11. ^ John Plunkett (10 October 2008). "Channel 4 has abandoned its entire radio project, as it seeks to make £100m in savings". The Guardian. London. Retrieved 19 March 2010.
  12. ^ "Gwyneth Williams appointed BBC Radio 4 controller" The Guardian 15 July 2010 Retrieved 15 July 2010
  13. ^ "BBC News — Radio 4 controller Mark Damazer leaves the BBC". 12 April 2010. Archived from the original on 13 April 2010. Retrieved 13 April 2010.
  14. ^ "Met Office Shipping Forecast key". Metoffice.gov.uk. 11 February 2018. Retrieved 11 February 2018.
  15. ^ "Radio silence puts subs on nuclear alert" 28 November 2003 Manchester Evening News Retrieved 11 February 2018
  16. ^ BBC Press Office. "The Today Programme". BBC. Archived from the original on 25 May 2006.
  17. ^ a b "BBC Radio Norfolk's 25th anniversary". BBC. 9 September 2005. Retrieved 10 February 2012.
  18. ^ Rosenbaum, Ron (9 January 2009). "Nuclear apocalypse and the Letter of Last Resort. – By Ron Rosenbaum — Slate Magazine". Slate.com. Retrieved 19 March 2010.
  19. ^ "Radio 4 Daily Schedule page". BBC. 8 February 2010. Retrieved 19 March 2010.
  20. ^ "New era for Broadcasting House". London: BBC News. 31 October 2000. Retrieved 19 March 2010.
  21. ^ Hendy, David (2007). Life on Air: A History of Radio Four. Oxford University Press. pp. 78–79. ISBN 9780199248810.
  22. ^ "Radio 4: Listen Again". BBC. Retrieved 19 March 2010.
  23. ^ "Radio 4 – Downloading and Podcasting". BBC. Retrieved 19 March 2010.
  24. ^ "''Being a newsreader'' by Harriet Cass". BBC. 30 April 2008. Archived from the original on 28 June 2008. Retrieved 19 March 2010.
  25. ^ "List of BBC Radio newsreaders". London: BBC News. 11 July 2007. Retrieved 19 March 2010.
  26. ^ Charlotte Green and Harriet Cass to leave BBC Radio 4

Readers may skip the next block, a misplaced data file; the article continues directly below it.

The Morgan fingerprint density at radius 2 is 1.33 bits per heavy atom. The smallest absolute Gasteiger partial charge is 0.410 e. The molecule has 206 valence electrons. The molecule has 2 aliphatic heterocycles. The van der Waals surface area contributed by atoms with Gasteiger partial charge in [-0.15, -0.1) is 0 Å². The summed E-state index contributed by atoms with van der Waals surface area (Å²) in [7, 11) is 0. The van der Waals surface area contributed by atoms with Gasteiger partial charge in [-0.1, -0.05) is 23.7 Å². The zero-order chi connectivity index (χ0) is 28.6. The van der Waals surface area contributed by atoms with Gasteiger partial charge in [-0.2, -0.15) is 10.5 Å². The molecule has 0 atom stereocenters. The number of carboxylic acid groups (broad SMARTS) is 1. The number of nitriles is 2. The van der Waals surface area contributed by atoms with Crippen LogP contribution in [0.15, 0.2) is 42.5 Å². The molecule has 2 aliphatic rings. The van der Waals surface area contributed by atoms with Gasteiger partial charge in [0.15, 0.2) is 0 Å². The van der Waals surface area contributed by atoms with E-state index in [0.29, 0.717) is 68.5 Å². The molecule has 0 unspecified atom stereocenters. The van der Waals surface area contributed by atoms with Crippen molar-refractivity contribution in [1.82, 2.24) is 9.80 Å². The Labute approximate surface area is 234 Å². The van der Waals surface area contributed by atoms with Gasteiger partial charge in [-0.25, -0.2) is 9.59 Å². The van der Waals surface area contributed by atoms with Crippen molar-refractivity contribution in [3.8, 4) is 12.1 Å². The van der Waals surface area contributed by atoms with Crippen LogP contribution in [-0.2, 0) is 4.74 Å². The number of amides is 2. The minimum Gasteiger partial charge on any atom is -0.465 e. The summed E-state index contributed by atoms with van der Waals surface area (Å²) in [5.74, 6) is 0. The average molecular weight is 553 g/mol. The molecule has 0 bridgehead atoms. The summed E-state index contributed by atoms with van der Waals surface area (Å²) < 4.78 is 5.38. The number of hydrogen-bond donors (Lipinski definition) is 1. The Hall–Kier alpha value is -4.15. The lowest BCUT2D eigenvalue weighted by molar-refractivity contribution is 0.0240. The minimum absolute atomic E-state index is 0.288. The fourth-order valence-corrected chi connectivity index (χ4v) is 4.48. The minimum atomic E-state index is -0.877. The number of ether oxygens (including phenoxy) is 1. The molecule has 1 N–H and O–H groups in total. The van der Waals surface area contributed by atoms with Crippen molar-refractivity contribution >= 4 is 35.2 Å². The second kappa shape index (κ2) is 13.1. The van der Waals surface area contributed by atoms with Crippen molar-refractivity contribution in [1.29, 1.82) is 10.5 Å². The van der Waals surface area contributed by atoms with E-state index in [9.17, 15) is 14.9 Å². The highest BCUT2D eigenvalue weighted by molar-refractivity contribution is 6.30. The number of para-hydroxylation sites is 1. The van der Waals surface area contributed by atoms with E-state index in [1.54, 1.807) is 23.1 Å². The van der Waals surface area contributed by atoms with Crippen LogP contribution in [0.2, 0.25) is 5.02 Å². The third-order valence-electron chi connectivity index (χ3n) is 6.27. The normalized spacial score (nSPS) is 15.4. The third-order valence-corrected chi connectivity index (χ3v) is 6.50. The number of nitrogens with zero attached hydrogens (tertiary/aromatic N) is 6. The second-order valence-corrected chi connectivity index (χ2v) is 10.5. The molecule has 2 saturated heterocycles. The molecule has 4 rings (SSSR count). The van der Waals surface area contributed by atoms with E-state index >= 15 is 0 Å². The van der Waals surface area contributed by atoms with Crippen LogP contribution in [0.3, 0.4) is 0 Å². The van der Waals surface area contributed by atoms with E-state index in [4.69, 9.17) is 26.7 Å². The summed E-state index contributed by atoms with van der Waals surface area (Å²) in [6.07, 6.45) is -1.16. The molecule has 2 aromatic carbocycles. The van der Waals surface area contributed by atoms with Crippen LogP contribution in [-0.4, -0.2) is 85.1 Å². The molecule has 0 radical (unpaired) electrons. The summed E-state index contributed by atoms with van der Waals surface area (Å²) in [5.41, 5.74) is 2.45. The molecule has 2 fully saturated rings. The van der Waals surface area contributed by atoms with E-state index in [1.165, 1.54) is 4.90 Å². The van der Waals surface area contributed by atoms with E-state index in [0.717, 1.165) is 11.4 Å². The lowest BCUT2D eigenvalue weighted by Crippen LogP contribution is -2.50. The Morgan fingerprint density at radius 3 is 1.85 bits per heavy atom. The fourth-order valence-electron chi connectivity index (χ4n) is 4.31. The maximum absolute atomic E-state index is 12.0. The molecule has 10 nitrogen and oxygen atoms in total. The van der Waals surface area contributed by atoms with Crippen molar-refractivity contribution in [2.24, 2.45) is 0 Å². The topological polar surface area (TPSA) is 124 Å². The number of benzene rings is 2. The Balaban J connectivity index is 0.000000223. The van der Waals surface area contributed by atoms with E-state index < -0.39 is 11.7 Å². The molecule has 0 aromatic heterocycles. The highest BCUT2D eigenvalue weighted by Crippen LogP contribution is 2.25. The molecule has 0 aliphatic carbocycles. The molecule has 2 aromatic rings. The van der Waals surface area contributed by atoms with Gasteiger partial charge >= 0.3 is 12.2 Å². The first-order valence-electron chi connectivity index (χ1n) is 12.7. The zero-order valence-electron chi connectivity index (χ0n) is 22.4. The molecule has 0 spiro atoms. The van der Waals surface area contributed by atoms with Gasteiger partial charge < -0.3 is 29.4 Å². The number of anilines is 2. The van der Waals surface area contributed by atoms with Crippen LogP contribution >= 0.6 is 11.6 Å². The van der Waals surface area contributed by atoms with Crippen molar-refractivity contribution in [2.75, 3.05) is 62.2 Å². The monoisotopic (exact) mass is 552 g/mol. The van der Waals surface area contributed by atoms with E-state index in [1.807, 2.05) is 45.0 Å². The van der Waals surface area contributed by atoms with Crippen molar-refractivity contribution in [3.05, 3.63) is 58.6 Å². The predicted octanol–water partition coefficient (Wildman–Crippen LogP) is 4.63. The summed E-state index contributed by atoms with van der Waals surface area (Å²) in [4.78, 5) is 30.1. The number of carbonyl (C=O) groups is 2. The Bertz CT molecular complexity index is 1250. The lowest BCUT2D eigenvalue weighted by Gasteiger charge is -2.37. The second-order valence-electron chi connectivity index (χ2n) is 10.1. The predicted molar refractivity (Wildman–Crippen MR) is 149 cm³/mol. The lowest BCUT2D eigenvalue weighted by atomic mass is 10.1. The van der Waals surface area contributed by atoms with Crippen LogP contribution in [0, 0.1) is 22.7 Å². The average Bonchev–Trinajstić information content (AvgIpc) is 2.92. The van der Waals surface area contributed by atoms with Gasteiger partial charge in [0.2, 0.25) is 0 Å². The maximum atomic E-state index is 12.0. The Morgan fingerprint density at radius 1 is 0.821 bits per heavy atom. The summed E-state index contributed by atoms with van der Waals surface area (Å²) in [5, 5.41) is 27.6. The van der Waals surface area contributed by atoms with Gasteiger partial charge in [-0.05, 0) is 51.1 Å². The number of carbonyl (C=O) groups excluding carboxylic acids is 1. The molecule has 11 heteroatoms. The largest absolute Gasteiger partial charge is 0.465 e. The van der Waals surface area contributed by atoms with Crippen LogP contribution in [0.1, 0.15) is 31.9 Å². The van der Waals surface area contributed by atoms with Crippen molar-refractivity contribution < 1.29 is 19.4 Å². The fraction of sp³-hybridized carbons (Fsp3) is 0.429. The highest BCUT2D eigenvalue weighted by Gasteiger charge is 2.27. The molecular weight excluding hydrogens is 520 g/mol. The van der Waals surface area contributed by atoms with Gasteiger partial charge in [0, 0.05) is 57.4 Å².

27. ^ "How to Listen". BBC. 11 February 2018. Retrieved 11 February 2018.
  28. ^ "Radio transmitters Scotland FM transmitters" (PDF). BBC. Retrieved 11 January 2018.
  29. ^ BBC Radio 4 on Freeview
  30. ^ a b "Free Channels on the Sky Digital Satellite Platform". Wickonline.com. Archived from the original on 5 April 2010. Retrieved 19 March 2010.
  31. ^ Fisk, Tracy (6 February 2007). "Is Radio 4 alienating its core audience?". London: Telegraph. Retrieved 11 February 2018.
  32. ^ BBC report damns its ‘culture of bias’ – Times Online Archived 26 August 2011 at the Wayback Machine
  33. ^ Leonard, Tom (27 October 2006). "The BBC's commitment to bias is no laughing matter". London: Telegraph. Retrieved 11 February 2018.
  34. ^ "Stephen Pollard: I don't want bias with my cornflakes — Commentators, Opinion". The Independent. London. 20 October 2003. Retrieved 11 February 2018.
  35. ^ Hasan, Mehdi (27 August 2009). "Bias and the Beeb". New Statesman. Retrieved 5 November 2009.
  36. ^ Barnett, Emma (16 July 2013). "Another woman on Radio 4's Today programme? The BBC ain't joking". London: The Telegraph. Retrieved 4 January 2014.
  37. ^ Hendy, David (2007). Life on Air: A History of Radio Four. Oxford University Press. pp. 99–100. ISBN 9780199248810.
  38. ^ Midgley, Neil (8 February 2011). "BBC Radio 4 'too middle class and London-centric'". The Telegraph. Retrieved 4 January 2014.
  39. ^ Mair, John (22 February 2008). "Am I bovvered that Radio 4 is too middle class? No!". The Guardian Organ Grinder Blog. Retrieved 4 January 2014.
  40. ^ "Radio 4's Woman's Hour is 'too middle class and there's too much cooking', says new presenter". London: Mail Online. 4 February 2008. Retrieved 4 January 2014.

Further reading

  • d'Arcy, Kevin (2007). The voice of the brain of Britain: a portrait of Radio Four. Rajah Books. ISBN 978-0-9556706-0-2.